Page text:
From Clifford J. Levy, the New York Times: The provisional Kyrgyz government has lost control of large areas in the southern part of the country because of its failure to quell attacks that have killed at least several hundred ethnic Uzbeks, and possibly many more. As many as 400,000 have fled their homes. …
On Friday, the interim president [Roza Otunbayeva] flew to the affected regions for the first time since the violence began on the night of June 10. She has not responded to numerous credible reports that elements of the military carried out horrific assaults on ethnic Uzbeks. The reports indicate that the government, which took office in April after rioting ousted the Kyrgyz president, does not have the full allegiance of the military.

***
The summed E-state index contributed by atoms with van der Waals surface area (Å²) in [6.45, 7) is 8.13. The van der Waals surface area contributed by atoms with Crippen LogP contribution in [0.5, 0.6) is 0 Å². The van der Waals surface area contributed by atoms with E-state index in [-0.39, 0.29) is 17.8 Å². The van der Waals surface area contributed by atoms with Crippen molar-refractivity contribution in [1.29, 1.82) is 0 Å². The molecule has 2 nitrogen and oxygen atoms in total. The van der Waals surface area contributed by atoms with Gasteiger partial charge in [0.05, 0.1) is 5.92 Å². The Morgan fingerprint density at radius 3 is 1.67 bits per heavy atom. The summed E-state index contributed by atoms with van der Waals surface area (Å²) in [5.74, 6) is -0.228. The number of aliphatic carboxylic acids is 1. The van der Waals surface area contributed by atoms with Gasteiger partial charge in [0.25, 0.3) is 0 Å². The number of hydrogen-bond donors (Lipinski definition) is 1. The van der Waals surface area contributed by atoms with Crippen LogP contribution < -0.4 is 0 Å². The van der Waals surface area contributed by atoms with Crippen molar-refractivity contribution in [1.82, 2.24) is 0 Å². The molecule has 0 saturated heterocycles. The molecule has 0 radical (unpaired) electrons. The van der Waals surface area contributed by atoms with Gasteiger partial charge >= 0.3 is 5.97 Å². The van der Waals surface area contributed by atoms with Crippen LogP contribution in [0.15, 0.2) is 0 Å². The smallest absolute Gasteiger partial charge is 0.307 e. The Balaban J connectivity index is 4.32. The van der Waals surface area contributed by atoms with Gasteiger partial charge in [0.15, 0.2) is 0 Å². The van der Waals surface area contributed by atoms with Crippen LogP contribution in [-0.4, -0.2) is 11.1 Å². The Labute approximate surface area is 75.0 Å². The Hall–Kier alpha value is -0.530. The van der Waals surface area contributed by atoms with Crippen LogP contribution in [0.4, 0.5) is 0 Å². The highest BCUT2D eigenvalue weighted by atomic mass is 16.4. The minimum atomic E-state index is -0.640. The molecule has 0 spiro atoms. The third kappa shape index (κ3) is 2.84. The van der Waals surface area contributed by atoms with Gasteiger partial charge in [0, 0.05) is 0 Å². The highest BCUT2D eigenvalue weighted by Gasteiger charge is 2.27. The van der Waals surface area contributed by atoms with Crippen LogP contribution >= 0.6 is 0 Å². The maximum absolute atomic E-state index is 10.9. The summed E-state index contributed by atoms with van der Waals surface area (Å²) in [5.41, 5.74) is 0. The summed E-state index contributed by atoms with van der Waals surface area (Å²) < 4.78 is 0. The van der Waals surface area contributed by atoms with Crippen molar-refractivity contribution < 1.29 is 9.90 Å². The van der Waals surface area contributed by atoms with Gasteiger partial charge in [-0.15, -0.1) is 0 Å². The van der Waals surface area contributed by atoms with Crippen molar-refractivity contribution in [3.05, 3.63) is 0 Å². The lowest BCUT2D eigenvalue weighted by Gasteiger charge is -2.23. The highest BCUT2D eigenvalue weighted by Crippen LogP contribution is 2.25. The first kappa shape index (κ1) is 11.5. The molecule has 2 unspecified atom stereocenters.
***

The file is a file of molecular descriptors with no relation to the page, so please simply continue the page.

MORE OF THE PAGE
“They fear the generals,” a prominent Kyrgyz human rights lawyer, Nurbek Toktakunov, said Thursday. “Sooner or later, these issues are going to have to be tackled.”
This reluctance is especially striking because the government has charged that the deposed president, Kurmanbek S. Bakiyev, incited the violence as a way to return to office. But it has yet to explain how Mr. Bakiyev exercised that power or whether senior military officers remain loyal to him, allowing him to use troops to incite ethnic warfare.
American officials are keeping a close eye on the conflict, not least because the United States has an important military base on the outskirts of the Kyrgyz capital, Bishkek, that supplies the expanding NATO mission in Afghanistan. An American official in Washington confirmed that the Kyrgyz government was having “trouble exercising command over the security forces.” (photo: Reuters)